SAN FRANCISCO (02/03/2000) - Matt Wishnow is not waiting for his IPO. He has no plans to retire before he's 30. In fact, though his business is a music e-commerce site, he doesn't even want to corner the mainstream music market.
"Our positioning statement is 'neglecting the average music fan,'" he says half-jokingly.
Twenty-five-year-old Wishnow and partners Christian Anthony and Ari Sass founded Insound.com, an online community and shop featuring indie music, videos, zines and books. Insound wants to be like a neighborhood record store: a place where music fans can hang out, hear new bands, watch videos that will never appear on MTV and commune with like-minded souls. It's a site where visitors can search by categories like kraut-rock, shoegazing and psychobilly and "never have to see a mention of Third Eye Blind," as Wishnow says.
Wishnow claims he wants to grow Insound slowly, so he won't break ties to the underground music community. That plan may seem quixotic, given an offline landscape where megastores are edging out precisely the kind of music shops on which Insound is modeled. Insound is trying to protect itself against that fate by discreetly selling mainstream music as well as hard-to-find titles.
Insound works with the same big distributors - Alliance and Valley - that service all the mainstream e-music sites, so any CD available at Amazon.com is also for sale at Insound (though you won't see it promoted there). Profit margins on the mainstream titles run 8 percent to 15 percent, Wishnow claims.
However, Insound also sells music from tiny labels, which aren't distributed anywhere else. The company takes a direct slice of these sales, posting profit margins of 40 to 50 percent. While these bands' followings may be geographically scattered, they're intensely devoted, as the impassioned discussions on Insound attest, and Wishnow hopes that loyalty will transfer to the site itself.
Though there are hundreds of ever-mutating Web sites rapacious for street cred, even competitors acknowledge Insound as the real thing, an online extension of a thriving underground community. "I think Insound's great. They're doing a service to everyone in the indie community," says Adam Rabinowitz, director of label relations at Cductive.com, the make-your-own-CD, underground music site.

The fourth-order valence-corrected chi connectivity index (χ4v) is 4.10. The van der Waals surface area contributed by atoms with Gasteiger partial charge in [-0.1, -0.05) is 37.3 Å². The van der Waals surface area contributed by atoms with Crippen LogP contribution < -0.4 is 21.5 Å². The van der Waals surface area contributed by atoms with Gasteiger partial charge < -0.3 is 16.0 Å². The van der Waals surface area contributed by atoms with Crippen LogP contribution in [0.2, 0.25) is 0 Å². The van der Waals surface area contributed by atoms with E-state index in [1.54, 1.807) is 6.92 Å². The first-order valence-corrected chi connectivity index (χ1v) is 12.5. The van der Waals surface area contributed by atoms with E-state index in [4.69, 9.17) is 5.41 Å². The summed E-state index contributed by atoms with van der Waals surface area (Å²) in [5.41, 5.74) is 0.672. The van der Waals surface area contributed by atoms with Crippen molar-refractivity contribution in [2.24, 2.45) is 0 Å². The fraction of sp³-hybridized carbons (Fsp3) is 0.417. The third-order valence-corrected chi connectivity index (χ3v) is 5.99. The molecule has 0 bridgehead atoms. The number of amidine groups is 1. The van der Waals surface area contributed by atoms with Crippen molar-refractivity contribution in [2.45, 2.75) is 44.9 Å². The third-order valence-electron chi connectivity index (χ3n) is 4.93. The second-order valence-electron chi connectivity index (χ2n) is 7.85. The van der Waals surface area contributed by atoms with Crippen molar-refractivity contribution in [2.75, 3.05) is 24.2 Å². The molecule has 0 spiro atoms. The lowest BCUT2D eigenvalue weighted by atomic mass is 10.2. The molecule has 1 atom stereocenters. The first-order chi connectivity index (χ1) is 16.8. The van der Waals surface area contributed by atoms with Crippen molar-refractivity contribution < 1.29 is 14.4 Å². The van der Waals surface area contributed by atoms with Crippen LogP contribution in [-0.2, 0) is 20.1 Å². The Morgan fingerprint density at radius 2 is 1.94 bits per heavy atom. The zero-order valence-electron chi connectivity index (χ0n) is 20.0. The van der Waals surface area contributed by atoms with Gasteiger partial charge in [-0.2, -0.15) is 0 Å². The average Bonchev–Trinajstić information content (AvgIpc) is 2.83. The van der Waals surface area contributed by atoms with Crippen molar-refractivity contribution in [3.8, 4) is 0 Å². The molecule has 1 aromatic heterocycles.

Wishnow came to indie music as a fan. "I grew up as a precocious underground rock fan," getting into 60s garage rock and 70s punk in high school, he says.
After graduating from Brown with a degree in Media Theory, Wishnow went to work in the marketing department of Elektra records, where he became director of creative services. That's where he met future partner Sass. Both felt a kind of "dissonance" at a major label, Wishnow says, because "the bands that we wished we could get behind were not the bands that the label was ultimately going to get behind."
Joining with Anthony, Wishnow's best friend from college, the trio solicited a round of angel money from private investors ("significantly less than a million dollars," Wishnow admits) and created Insound. The site launched about a year ago, and in January, pulled in just under a half million unique visitors, Wishnow claims.
Wishnow and company's music background was what impressed Ed Halter, director of the New York Underground Film Festival. "I really liked that they were coming from an underground music standpoint instead of an Internet background," he says. "They had a real curatorial outlook and a sense of taste." Halter decided to partner the festival with Insound and also joined the staff, working on the launch of Insound's new underground movie component.
These days, says Wishnow, he's struggling to maintain his original ideals in a world where there's no stigma attached to selling out. He claims he's approached several times a week with offers of mergers or buyouts, and there's pressure from potential investors to go public. Nevertheless, he says, "I'd be perfectly happy to be a small company in the greater scheme of things, but a big company in the underground. I'd be perfectly happy to do that for the rest of my life."